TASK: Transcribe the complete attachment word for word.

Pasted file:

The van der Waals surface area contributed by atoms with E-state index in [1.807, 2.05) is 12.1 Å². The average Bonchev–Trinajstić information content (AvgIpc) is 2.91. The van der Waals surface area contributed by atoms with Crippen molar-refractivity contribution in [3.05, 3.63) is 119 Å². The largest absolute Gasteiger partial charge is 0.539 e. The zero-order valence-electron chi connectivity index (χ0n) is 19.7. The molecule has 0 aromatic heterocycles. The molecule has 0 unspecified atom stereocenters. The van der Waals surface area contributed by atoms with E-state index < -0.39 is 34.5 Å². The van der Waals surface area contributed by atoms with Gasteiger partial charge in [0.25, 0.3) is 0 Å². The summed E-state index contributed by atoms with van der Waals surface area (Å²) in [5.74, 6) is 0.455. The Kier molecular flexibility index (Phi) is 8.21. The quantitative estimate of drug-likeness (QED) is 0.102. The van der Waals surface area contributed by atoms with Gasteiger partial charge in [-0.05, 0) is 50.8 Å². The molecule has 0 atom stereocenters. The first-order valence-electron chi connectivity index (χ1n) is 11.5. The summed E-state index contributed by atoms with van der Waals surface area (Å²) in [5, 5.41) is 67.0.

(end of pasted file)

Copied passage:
The van der Waals surface area contributed by atoms with E-state index in [1.807, 2.05) is 12.1 Å². The average Bonchev–Trinajstić information content (AvgIpc) is 2.91. The van der Waals surface area contributed by atoms with Crippen molar-refractivity contribution in [3.05, 3.63) is 119 Å². The largest absolute Gasteiger partial charge is 0.539 e. The zero-order valence-electron chi connectivity index (χ0n) is 19.7. The molecule has 0 aromatic heterocycles. The molecule has 0 unspecified atom stereocenters. The van der Waals surface area contributed by atoms with E-state index < -0.39 is 34.5 Å². The van der Waals surface area contributed by atoms with Gasteiger partial charge in [0.25, 0.3) is 0 Å². The summed E-state index contributed by atoms with van der Waals surface area (Å²) in [5.74, 6) is 0.455. The Kier molecular flexibility index (Phi) is 8.21. The quantitative estimate of drug-likeness (QED) is 0.102. The van der Waals surface area contributed by atoms with Gasteiger partial charge in [-0.05, 0) is 50.8 Å². The molecule has 0 atom stereocenters. The first-order valence-electron chi connectivity index (χ1n) is 11.5. The summed E-state index contributed by atoms with van der Waals surface area (Å²) in [5, 5.41) is 67.0.